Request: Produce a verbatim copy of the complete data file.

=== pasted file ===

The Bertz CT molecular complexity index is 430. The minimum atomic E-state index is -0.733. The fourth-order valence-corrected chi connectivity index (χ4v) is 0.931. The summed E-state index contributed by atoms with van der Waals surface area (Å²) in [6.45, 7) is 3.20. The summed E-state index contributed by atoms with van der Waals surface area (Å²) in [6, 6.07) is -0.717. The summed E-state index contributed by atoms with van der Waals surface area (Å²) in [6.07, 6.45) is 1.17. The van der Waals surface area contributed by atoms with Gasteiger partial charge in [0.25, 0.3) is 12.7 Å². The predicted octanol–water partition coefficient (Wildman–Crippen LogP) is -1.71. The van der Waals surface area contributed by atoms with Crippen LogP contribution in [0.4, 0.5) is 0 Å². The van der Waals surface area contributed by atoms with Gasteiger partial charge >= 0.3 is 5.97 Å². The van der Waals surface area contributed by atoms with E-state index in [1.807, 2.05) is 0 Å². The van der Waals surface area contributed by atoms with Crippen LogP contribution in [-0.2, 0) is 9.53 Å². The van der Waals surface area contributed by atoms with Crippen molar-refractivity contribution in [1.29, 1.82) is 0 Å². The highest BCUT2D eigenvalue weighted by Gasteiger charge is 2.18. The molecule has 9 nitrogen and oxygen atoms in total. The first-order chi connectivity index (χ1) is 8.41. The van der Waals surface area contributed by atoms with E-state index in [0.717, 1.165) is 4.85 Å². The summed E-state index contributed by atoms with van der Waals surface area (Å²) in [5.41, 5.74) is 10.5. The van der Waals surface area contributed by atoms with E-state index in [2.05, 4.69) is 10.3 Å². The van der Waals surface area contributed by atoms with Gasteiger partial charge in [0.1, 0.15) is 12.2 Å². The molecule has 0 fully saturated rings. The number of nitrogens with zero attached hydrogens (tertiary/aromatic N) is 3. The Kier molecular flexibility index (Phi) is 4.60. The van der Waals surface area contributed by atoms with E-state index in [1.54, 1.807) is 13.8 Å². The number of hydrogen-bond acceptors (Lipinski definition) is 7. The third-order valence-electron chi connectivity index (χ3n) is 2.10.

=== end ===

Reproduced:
The Bertz CT molecular complexity index is 430. The minimum atomic E-state index is -0.733. The fourth-order valence-corrected chi connectivity index (χ4v) is 0.931. The summed E-state index contributed by atoms with van der Waals surface area (Å²) in [6.45, 7) is 3.20. The summed E-state index contributed by atoms with van der Waals surface area (Å²) in [6, 6.07) is -0.717. The summed E-state index contributed by atoms with van der Waals surface area (Å²) in [6.07, 6.45) is 1.17. The van der Waals surface area contributed by atoms with Gasteiger partial charge in [0.25, 0.3) is 12.7 Å². The predicted octanol–water partition coefficient (Wildman–Crippen LogP) is -1.71. The van der Waals surface area contributed by atoms with Crippen LogP contribution in [0.4, 0.5) is 0 Å². The van der Waals surface area contributed by atoms with Gasteiger partial charge >= 0.3 is 5.97 Å². The van der Waals surface area contributed by atoms with E-state index in [1.807, 2.05) is 0 Å². The van der Waals surface area contributed by atoms with Crippen LogP contribution in [-0.2, 0) is 9.53 Å². The van der Waals surface area contributed by atoms with Crippen molar-refractivity contribution in [1.29, 1.82) is 0 Å². The highest BCUT2D eigenvalue weighted by Gasteiger charge is 2.18. The molecule has 9 nitrogen and oxygen atoms in total. The first-order chi connectivity index (χ1) is 8.41. The van der Waals surface area contributed by atoms with E-state index in [0.717, 1.165) is 4.85 Å². The summed E-state index contributed by atoms with van der Waals surface area (Å²) in [5.41, 5.74) is 10.5. The van der Waals surface area contributed by atoms with E-state index in [2.05, 4.69) is 10.3 Å². The van der Waals surface area contributed by atoms with Gasteiger partial charge in [0.1, 0.15) is 12.2 Å². The molecule has 0 fully saturated rings. The number of nitrogens with zero attached hydrogens (tertiary/aromatic N) is 3. The Kier molecular flexibility index (Phi) is 4.60. The van der Waals surface area contributed by atoms with E-state index in [1.54, 1.807) is 13.8 Å². The number of hydrogen-bond acceptors (Lipinski definition) is 7. The third-order valence-electron chi connectivity index (χ3n) is 2.10.